3.5 REASONABLE DOUBT—DEFINED
Proof beyond a reasonable doubt is proof that leaves you firmly convinced the defendant is guilty. It is not required that the government prove guilt beyond all possible doubt.
A reasonable doubt is a doubt based upon reason and common sense and is not based purely on speculation. It may arise from a careful and impartial consideration of all the evidence, or from lack of evidence.
If after a careful and impartial consideration of all the evidence, you are not convinced beyond a reasonable doubt that the defendant is guilty, it is your duty to find the defendant not guilty. On the other hand, if after a careful and impartial consideration of all the evidence, you are convinced beyond a reasonable doubt that the defendant is guilty, it is your duty to find the defendant guilty.
The Ninth Circuit has repeatedly upheld this instruction. See, e.g., United States v. Velazquez, 1 F.4th 1132, 1136 (9th Cir. 2021) (upholding model instruction but remanding due to prosecutor’s misleading comments which compared the reasonable doubt standard to making casual, everyday decisions); United States v. Mikhel, 889 F.3d 1003, 1033 (9th Cir. 2018) (rejecting defendant’s argument that jury can use speculation to find reasonable doubt in favor of accused); see also Victor v. Nebraska, 511 U.S. at 17 (1994) (“doubt that does not rise above pure speculation is not reasonable”). In addition, the Ninth Circuit has expressly approved a reasonable doubt instruction that informs the jury that the jury must be “firmly convinced” of the defendant’s guilt. United States v. Velasquez, 980 F.2d 1275, 1278 (9th Cir.1992). Accord United States v. Soto-Zuniga, 837 F.3d 992, 1004 (9th Cir.2016) (rejecting challenge to this instruction and noting that Ninth Circuit has repeatedly upheld use of this instruction). In United States v. Gomez, 725 F.3d 1121, 1131 (9th Cir.2013), the Ninth Circuit Revised the conditional language in this model instruction regarding a jury’s duty in a criminal case. Nonetheless, “[t]he Constitution does not require that any particular form of words be used in advising the jury of the government’s burden of proof.” Id. (citing United States v. Artero, 121 F.3d 1256, 1258 (9th Cir.1997)).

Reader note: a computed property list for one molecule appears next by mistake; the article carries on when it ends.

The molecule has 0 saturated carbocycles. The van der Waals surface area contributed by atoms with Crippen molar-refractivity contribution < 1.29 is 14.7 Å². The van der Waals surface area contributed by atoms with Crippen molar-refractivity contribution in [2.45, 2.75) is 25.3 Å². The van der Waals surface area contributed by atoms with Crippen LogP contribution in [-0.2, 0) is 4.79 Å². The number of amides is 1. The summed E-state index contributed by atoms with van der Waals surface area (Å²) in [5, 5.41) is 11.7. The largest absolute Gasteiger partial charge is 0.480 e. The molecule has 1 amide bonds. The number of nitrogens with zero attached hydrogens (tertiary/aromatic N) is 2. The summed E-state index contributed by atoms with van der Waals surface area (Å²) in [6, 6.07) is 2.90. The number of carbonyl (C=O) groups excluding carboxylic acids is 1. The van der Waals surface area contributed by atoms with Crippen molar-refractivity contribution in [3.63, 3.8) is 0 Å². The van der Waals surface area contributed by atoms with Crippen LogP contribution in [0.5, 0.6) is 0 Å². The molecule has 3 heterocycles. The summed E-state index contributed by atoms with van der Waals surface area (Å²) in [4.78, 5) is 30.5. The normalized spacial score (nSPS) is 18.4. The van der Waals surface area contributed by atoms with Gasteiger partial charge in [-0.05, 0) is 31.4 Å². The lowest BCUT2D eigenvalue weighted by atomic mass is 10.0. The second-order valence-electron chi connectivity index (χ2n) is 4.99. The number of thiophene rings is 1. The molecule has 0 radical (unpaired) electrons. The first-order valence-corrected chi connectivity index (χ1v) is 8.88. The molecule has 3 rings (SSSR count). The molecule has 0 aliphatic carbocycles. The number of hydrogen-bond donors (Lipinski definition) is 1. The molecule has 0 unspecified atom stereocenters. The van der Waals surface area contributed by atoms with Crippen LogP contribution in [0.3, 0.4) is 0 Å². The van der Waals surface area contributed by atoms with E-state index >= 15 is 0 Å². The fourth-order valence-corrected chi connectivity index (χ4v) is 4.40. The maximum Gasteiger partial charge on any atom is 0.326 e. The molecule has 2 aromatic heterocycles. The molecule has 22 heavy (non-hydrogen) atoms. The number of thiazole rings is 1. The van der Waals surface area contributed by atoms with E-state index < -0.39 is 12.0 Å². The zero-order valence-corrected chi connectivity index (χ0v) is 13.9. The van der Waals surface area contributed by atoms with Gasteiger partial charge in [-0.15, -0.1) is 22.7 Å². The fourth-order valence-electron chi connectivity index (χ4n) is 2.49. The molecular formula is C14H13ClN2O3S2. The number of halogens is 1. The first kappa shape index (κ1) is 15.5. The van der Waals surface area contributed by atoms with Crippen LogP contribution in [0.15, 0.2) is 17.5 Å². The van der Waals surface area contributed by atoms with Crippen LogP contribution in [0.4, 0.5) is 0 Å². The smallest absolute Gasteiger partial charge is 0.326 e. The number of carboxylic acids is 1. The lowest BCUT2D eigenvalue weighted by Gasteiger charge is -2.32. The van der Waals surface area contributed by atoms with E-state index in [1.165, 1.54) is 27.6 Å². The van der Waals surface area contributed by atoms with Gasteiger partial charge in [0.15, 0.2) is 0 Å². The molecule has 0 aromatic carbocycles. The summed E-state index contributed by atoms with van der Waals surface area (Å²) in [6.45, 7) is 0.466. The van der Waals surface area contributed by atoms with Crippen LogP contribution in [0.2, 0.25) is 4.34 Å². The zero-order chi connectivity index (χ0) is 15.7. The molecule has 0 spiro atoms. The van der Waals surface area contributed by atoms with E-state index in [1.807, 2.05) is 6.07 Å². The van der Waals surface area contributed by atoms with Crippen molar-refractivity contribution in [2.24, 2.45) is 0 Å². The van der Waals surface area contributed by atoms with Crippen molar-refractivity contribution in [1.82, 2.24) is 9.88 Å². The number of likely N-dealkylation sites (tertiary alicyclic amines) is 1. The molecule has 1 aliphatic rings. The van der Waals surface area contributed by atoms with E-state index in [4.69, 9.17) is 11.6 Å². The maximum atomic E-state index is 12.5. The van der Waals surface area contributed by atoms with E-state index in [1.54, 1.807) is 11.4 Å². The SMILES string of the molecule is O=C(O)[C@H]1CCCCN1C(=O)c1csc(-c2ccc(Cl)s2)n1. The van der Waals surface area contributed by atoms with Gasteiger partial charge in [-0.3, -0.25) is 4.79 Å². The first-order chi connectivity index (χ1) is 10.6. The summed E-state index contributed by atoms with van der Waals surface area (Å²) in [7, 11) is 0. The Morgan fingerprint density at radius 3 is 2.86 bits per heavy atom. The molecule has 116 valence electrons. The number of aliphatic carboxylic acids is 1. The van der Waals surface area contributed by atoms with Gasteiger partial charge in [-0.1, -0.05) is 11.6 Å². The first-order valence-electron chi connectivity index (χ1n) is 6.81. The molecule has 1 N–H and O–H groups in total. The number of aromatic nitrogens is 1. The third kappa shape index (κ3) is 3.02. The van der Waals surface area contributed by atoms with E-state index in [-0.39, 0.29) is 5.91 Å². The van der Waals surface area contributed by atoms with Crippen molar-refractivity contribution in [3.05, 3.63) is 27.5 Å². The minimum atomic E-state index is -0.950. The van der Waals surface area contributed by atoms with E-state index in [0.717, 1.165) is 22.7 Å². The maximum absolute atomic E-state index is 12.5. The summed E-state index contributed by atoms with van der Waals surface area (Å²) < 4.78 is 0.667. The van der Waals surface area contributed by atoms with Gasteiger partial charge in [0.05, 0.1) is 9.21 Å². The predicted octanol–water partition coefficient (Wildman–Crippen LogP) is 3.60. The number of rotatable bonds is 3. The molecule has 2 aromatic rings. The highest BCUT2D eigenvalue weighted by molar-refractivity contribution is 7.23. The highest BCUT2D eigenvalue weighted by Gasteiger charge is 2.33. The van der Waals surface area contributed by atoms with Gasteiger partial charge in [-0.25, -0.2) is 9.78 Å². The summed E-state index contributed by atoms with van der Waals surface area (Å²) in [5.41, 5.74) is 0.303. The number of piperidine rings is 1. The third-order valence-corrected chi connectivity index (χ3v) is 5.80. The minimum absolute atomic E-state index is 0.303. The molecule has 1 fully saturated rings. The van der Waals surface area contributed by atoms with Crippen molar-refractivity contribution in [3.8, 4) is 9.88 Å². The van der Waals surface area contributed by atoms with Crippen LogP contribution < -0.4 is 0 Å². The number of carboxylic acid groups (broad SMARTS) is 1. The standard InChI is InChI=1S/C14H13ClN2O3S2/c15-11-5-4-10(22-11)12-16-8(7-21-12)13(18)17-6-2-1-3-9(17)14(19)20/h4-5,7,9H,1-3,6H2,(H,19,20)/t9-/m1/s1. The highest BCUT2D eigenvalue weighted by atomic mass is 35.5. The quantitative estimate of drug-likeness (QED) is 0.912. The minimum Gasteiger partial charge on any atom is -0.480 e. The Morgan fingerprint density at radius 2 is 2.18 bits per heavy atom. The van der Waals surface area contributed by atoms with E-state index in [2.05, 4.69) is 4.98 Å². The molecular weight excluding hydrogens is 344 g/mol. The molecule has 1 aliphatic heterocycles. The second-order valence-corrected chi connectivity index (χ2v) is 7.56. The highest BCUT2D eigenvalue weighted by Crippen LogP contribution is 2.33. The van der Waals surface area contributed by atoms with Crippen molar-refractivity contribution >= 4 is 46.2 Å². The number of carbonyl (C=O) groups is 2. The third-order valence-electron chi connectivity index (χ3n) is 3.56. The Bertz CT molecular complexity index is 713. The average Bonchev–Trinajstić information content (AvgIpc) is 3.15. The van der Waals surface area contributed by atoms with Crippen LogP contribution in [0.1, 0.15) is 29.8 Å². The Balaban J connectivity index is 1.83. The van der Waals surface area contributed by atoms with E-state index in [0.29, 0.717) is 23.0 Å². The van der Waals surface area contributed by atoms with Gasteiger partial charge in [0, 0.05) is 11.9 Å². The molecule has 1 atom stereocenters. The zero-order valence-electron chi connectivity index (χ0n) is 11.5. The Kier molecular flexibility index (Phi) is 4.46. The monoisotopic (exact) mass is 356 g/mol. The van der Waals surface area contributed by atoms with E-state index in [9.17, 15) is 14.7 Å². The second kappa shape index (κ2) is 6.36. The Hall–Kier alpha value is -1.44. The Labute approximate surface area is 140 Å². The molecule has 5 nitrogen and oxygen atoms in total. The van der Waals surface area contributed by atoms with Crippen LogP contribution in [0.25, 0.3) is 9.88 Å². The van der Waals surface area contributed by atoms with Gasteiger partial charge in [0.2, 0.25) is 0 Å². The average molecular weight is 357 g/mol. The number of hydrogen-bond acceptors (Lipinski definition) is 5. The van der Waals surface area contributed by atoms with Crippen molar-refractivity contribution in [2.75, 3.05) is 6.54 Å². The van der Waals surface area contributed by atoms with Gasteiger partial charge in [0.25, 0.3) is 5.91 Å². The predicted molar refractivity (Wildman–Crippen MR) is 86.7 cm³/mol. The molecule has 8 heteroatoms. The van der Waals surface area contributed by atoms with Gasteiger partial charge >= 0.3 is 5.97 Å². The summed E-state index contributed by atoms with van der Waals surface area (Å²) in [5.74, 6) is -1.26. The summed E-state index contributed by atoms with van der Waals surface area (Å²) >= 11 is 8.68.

In Victor v. Nebraska, 511 U.S. 1, 5 (1994), the Court held that any reasonable doubt instruction must (1) convey to the jury that it must consider only the evidence, and (2) properly state the government’s burden of proof. See also Gibson v. Ortiz, 387 F.3d 812, 820 (9th Cir. 2004), overruled on other grounds by Byrd v. Lewis, 566 F.3d 855 (9th Cir. 2009), and United States v. Ramirez, 136 F.3d 1209, 1213-14 (9th Cir. 1998).
Care should be taken to ensure that the language used in a verdict form does not require the jury to find the defendant not guilty beyond a reasonable doubt to acquit. See United States v. Espino, 892 F.3d 1048, 1053 (9th Cir. 2018).